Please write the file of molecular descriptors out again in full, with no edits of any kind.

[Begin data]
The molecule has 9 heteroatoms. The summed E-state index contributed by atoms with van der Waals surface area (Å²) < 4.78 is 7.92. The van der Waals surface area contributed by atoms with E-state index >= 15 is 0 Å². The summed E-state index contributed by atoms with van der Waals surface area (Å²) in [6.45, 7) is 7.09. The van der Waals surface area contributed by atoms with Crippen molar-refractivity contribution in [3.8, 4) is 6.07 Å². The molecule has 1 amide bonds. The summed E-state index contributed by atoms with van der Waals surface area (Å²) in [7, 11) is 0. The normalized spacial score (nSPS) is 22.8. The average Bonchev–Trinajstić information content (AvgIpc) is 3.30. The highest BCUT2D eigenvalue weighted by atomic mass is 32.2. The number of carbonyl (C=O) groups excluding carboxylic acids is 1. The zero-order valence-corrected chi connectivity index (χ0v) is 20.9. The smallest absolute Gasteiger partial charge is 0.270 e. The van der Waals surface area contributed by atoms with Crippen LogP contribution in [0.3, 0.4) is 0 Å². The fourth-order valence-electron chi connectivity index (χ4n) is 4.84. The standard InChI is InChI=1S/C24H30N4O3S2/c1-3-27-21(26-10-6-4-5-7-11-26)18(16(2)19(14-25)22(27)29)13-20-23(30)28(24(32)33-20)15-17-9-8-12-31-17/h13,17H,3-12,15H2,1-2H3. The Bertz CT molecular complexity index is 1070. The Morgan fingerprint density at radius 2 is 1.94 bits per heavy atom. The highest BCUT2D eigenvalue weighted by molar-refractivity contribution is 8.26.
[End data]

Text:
The molecule has 9 heteroatoms. The summed E-state index contributed by atoms with van der Waals surface area (Å²) < 4.78 is 7.92. The van der Waals surface area contributed by atoms with E-state index >= 15 is 0 Å². The summed E-state index contributed by atoms with van der Waals surface area (Å²) in [6.45, 7) is 7.09. The van der Waals surface area contributed by atoms with Crippen molar-refractivity contribution in [3.8, 4) is 6.07 Å². The molecule has 1 amide bonds. The summed E-state index contributed by atoms with van der Waals surface area (Å²) in [7, 11) is 0. The normalized spacial score (nSPS) is 22.8. The average Bonchev–Trinajstić information content (AvgIpc) is 3.30. The highest BCUT2D eigenvalue weighted by atomic mass is 32.2. The number of carbonyl (C=O) groups excluding carboxylic acids is 1. The zero-order valence-corrected chi connectivity index (χ0v) is 20.9. The smallest absolute Gasteiger partial charge is 0.270 e. The van der Waals surface area contributed by atoms with Crippen LogP contribution in [0.3, 0.4) is 0 Å². The fourth-order valence-electron chi connectivity index (χ4n) is 4.84. The standard InChI is InChI=1S/C24H30N4O3S2/c1-3-27-21(26-10-6-4-5-7-11-26)18(16(2)19(14-25)22(27)29)13-20-23(30)28(24(32)33-20)15-17-9-8-12-31-17/h13,17H,3-12,15H2,1-2H3. The Bertz CT molecular complexity index is 1070. The Morgan fingerprint density at radius 2 is 1.94 bits per heavy atom. The highest BCUT2D eigenvalue weighted by molar-refractivity contribution is 8.26.